According to Bhutto, his country’s ousted premier “conducted that trip as part of his foreign policy”, which the Foreign Minister “absolutely defend[s]”. He also crucially avoided condemning Russia’s ongoing special military operation in Ukraine and instead reiterated Pakistan’s commitment to peace and neutrality. This was surprising considering prior expectations that Islamabad would distance itself from Moscow for the reasons that were earlier explained as were also partially evidenced by the incumbent Energy Minister’s inexplicable denial of energy talks with Russia. These developments prove that Pakistan is indeed confused about its policy towards Russia and hasn’t yet decided what to do.
Nobody can know for sure why that is, but the most likely explanation is that there veritably exist two distinct schools of thought in the Pakistani Establishment, which is national parlance for its influential military and intelligence structures that are speculated to disproportionately shape policy in all respects. These are the pro-US and multipolar schools, the first of which would presumably be partial toward slowing the pace of their country’s rapprochement with Russia in exchange for continuing talks with the US on repairing relations, while the second would understandably be against unilaterally conceding on this issue of objective national interest.
Nevertheless, the present state of affairs is such that Pakistan has certainly seemed to have frozen talks with Russia on agricultural and energy imports, though Foreign Minister Bhutto’s refusal to condemn Moscow while on his visit to the US suggests that Islamabad hasn’t yet decided on the future of its ties with that Eurasian Great Power. Pakistan’s ongoing political crisis that was triggered by former Prime Minister Khan’s scandalous ouster, which he importantly claimed was partially caused by his cultivation of increasingly strategic ties with Russia, appears to have resulted in the country reconsidering its foreign policy in all respects.
This explains the freezing of talks with Russia while its decisionmakers (who presumably sit somewhere within The Establishment) decide what to do, ergo why they haven’t complied with American pressure to publicly condemn Moscow and then sanction it in solidarity with the US-led West. Should this be even a partially accurate reflection of Pakistan’s policymaking reality in the present, then it would add credence to the observation that two distinct schools of thought veritably exist within its Establishment while also suggesting that the multipolar one continues to exert pragmatic influence over their pro-US peers who many suspect are mostly running the show right now after the recent change of government.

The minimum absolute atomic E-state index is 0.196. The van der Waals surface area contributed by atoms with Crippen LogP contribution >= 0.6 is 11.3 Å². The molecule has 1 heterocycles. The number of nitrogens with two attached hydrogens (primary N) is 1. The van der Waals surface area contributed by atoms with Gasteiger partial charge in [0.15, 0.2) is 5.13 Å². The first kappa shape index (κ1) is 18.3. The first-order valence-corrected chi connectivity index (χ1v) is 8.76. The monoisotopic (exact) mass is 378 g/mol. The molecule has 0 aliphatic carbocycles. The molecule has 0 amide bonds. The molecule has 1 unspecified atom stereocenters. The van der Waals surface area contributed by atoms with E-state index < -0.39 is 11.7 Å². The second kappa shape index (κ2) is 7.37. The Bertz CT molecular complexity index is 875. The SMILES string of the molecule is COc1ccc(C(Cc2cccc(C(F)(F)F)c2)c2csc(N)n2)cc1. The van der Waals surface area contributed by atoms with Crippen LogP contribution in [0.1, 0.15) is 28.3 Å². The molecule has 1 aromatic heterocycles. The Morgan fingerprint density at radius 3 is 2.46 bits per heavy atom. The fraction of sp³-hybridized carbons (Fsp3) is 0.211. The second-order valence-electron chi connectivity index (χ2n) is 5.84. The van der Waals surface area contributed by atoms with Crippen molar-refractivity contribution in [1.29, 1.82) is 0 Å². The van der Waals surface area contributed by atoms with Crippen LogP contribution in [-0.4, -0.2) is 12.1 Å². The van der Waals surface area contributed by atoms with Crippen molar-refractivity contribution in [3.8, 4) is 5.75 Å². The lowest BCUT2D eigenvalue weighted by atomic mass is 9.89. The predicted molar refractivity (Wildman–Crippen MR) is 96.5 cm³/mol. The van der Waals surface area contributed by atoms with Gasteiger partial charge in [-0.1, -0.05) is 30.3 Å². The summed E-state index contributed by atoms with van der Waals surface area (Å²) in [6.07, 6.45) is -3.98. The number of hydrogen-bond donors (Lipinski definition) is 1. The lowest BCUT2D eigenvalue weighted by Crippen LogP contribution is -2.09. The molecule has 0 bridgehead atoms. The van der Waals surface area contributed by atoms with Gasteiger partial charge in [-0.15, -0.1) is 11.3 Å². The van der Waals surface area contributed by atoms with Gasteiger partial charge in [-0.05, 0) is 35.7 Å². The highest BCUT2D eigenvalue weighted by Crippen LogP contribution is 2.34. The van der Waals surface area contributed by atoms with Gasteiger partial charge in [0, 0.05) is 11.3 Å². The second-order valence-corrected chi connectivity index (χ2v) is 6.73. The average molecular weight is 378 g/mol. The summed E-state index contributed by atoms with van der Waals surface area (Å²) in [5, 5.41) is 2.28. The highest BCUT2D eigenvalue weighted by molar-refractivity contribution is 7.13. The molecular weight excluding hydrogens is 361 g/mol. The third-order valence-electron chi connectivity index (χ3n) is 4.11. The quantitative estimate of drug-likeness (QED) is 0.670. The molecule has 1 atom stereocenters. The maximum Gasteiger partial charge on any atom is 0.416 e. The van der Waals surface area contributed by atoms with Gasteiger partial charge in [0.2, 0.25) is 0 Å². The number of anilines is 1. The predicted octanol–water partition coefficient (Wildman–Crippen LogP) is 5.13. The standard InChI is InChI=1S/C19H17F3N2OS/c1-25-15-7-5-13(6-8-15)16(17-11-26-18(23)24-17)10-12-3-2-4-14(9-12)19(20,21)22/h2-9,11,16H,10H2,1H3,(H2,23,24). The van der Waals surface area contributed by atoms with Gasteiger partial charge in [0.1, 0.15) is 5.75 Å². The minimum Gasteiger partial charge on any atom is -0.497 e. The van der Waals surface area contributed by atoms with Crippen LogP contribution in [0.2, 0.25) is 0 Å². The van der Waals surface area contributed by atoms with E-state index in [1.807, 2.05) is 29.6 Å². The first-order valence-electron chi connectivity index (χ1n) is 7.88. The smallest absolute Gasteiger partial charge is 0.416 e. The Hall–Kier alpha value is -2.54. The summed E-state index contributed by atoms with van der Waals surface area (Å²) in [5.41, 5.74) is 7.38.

The larger observation is that Pakistan hasn’t unilaterally conceded on issues of objective national interest in full despite partially doing so by freezing talks with Russia over the import of agricultural and energy products at the 30% discount that former Prime Minister Khan claimed and which his Energy Minister appeared to confirm was on the cusp of happening before his scandalous ouster. Put another way, Pakistan seems to be hedging its bets on its hoped-for rapprochement with the US, partially conceding to America’s implied demands to distance itself from Russia to an extent but still not doing so in full out of fear that it might prematurely burn this bridge without getting anything in return.
These mixed signals towards Russia very strongly suggest that the new government didn’t just come to power to improve Pakistan’s economic situation like they claimed, which has since drastically deteriorated since they took office, but also to recalibrate its foreign policy. There’s no other way to explain why the country’s policy towards that Eurasian Great Power has been so confused since former Prime Minister Khan’s removal. That doesn’t in and of itself prove that his narrative of events is correct, but it does add some credence to it. In any case, it’s a positive development that Foreign Minister Bhutto didn’t condemn Russia while in the US, but it’s unclear whether he plans to restart talks with it.
Disclaimer: The views expressed in this article are author’s own and do not necessarily reflect the editorial policy of Voice of East.